The goal of the project goes far beyond monitoring vital signs and recognizing dysfunctions. "Our vision is to get the vehicle to detect when the driver is no longer feeling well and to the initiate appropriate measures," says Professor Lueth. "When a stress situation is detected by means of skin conductance values, phone calls can be blocked, for instance, or the volume of the radio turned down automatically. With more serious problems the system could turn on the hazard warning lights, reduce the speed or even induce automated emergency braking."
Two commercially available sensors are key elements of the integrated vital signs measurement system. One of them shines infrared light into the fingers and measures the heart rate and oxygen saturation via reflected light; the second measures the electric conductance of the skin at contact.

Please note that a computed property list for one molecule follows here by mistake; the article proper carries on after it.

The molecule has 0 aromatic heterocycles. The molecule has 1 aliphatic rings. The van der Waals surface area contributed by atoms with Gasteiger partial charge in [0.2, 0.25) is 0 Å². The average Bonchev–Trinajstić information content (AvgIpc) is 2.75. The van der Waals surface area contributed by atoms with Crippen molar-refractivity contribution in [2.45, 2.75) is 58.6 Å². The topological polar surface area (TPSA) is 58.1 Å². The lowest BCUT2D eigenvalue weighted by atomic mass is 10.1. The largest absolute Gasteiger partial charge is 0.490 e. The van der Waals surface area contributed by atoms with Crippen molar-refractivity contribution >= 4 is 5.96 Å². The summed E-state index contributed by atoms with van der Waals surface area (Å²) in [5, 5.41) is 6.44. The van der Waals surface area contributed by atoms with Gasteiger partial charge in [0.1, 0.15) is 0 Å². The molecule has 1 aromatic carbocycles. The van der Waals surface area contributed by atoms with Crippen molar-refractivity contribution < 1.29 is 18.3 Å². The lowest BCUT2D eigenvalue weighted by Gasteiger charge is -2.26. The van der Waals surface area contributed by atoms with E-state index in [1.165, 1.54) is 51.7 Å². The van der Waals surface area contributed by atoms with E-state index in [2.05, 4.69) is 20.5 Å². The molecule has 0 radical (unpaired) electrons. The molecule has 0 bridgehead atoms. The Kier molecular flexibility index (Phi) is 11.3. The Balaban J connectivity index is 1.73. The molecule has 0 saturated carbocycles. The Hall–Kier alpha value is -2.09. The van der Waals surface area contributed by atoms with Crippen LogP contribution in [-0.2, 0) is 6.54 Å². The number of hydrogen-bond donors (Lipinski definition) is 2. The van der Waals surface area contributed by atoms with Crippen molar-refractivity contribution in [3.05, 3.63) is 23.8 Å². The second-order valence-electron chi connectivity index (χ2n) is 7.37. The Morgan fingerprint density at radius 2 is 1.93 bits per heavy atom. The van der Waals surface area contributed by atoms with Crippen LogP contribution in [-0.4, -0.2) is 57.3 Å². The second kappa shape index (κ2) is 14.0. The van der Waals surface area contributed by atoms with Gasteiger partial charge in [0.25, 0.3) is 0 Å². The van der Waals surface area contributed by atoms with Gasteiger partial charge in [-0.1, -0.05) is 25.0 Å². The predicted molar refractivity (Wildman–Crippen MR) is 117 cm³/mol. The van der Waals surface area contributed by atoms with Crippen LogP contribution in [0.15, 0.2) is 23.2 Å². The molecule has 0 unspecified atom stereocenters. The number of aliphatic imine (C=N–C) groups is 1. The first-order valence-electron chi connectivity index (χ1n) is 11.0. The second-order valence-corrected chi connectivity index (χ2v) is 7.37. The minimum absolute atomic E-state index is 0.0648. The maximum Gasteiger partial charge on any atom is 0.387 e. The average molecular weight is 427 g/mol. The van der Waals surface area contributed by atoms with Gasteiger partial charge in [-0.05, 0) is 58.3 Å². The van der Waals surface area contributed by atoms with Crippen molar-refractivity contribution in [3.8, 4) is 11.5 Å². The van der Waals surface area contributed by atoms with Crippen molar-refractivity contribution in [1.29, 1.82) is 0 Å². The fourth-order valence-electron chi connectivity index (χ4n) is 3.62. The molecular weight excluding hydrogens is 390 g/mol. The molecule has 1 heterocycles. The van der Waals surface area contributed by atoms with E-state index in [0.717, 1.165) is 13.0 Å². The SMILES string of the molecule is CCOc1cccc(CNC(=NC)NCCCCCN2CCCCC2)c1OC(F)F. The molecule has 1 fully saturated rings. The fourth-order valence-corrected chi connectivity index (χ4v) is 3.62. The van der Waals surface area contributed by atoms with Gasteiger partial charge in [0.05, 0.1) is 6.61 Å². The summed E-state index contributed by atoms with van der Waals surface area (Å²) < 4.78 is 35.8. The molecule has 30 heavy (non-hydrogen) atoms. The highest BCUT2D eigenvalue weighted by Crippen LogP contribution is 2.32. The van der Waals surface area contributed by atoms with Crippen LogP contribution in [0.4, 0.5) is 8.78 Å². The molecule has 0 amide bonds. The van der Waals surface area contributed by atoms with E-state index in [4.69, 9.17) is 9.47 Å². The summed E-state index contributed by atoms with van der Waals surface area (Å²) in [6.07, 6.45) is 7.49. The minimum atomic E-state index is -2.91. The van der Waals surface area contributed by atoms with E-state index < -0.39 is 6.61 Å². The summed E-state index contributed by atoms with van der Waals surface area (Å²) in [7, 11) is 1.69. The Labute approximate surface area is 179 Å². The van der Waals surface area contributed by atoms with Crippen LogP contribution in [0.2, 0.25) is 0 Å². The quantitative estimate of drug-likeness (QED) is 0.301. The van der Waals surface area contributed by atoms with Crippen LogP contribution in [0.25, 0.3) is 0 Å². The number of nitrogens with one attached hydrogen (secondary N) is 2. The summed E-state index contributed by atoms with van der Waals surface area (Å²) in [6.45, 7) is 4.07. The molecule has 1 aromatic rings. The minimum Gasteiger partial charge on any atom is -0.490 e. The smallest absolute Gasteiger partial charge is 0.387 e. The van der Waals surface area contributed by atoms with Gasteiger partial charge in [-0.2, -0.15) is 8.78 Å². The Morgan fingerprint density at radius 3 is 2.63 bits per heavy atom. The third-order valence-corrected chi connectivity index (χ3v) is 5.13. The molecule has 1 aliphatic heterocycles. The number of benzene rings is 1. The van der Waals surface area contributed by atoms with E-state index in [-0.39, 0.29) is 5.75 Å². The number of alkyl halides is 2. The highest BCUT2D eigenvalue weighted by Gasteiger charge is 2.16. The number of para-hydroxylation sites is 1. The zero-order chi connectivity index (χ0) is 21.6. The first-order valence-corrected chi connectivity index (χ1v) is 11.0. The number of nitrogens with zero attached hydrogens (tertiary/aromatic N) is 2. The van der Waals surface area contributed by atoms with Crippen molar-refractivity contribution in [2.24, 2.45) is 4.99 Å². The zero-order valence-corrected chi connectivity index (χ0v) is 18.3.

The scientists at MiMed have also developed a micro-controller application that processes the data and transfers them back to the vehicle. In order to extend the data pool and make as many reliable assertions as possible on the state of a driver's health, a radio connection can be established to additional external devices, e.g. a blood pressure monitor.
These results ensued from the research project Fit4Age in the "Assistance Systems for an Aging Society" group and were funded with grants from the Bavarian Research Foundation (BFS). Cooperation partners at the BMW Group did the technical installation of components into the vehicle.
|Contact: Dr. Andreas Battenberg|
Technische Universitaet Muenchen